In the complete response letter (CRL), the US Food and Drug Administration (FDA) requested further information on how the oxycodone hydrochloride extended-release tablets – in oral and nasal routes of administration – deters abuse, via Category 2 and Category 3 studies.
“We had already planned the additional Category 2 and Category 3 studies the FDA has requested and we do not expect they will impact our anticipated commercialisation timeline for Oxycodone ER,” said CEO Isa Odidi.
The CRL also requested further information regarding the blue dye in the formulation, designed to deter abuse, and asked the firm submit an alternate name for the product.
According to Intellipharmaceutics, the abuse-deterrent properties of Rexista are designed to discourage abuse or misuse via common routes of administration, including licking or crushing, inhalation, injection and ingestion after chewing.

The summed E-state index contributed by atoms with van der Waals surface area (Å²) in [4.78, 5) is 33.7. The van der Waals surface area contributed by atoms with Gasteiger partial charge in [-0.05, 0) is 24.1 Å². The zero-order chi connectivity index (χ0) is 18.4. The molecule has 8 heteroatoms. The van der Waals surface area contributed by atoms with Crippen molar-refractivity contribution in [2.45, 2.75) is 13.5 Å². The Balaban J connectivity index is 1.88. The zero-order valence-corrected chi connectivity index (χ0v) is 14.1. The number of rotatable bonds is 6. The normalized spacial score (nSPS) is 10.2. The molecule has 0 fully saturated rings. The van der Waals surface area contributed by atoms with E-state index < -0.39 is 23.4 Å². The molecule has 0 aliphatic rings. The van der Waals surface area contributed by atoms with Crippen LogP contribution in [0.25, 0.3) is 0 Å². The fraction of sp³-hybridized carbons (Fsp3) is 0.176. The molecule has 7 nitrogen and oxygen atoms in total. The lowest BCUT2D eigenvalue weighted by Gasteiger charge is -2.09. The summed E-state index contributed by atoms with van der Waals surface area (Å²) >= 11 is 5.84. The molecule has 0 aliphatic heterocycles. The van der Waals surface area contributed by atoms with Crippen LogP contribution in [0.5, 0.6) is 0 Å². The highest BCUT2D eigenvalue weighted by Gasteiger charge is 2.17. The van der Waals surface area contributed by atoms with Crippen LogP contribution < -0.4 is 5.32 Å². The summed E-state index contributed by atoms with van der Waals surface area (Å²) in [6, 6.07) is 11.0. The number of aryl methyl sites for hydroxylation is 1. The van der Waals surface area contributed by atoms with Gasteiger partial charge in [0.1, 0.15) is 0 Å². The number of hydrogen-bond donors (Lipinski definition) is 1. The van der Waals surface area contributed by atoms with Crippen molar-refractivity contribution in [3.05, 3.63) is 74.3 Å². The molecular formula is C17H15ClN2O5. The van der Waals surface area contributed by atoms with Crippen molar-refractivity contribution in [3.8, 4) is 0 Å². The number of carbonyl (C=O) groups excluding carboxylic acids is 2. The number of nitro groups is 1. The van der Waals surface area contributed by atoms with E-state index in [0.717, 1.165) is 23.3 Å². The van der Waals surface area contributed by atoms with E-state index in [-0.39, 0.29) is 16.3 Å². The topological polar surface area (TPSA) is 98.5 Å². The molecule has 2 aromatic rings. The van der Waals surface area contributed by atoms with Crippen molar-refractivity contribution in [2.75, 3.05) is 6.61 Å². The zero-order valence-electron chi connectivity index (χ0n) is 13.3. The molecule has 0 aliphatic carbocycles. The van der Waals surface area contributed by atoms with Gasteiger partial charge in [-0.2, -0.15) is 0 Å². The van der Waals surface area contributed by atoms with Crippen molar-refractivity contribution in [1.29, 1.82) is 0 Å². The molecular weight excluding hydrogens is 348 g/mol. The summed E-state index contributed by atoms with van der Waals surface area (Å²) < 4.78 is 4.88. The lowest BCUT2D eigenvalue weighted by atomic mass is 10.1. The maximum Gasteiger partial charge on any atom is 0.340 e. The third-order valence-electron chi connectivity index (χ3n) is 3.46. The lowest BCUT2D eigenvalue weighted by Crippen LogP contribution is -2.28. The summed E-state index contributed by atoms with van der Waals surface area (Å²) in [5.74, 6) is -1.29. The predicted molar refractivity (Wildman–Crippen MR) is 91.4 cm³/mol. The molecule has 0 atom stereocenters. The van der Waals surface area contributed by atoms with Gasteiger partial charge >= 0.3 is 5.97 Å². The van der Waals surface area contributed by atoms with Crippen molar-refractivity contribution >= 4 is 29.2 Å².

“If approved, Rexista may be the only abuse-deterrent oxycodone product with properties that may provide early warning of drug abuse if the product is manipulated or abused,” said the firm.
The company said has one year to respond to the CRL, and plans to pursue the application in conjunction with the FDA.
“We will continue to work closely with the FDA to provide them with the additional information they requested, including data supporting the label claims related to Oxycodone ER’s abuse-deterrent properties,” said Odidi.
Rexista is an oxycodone hydrochloride extended release opiate analgesic designed to treat patients requiring long-term pain relief.
Intellipharmaceutics submitted its new drug application (NDA) for Rexista on February 2, 2017.
On June 26, the FDA’s Anaesthetic and Analgesic Drug Products Advisory Committee and Drug Safety and Risk Management Advisory Committee voted against the approval of Rexista, 22 to 1.
A majority of members said Intellipharmaceutics had not demonstrated Rexista can deter abuse via intravenous injection.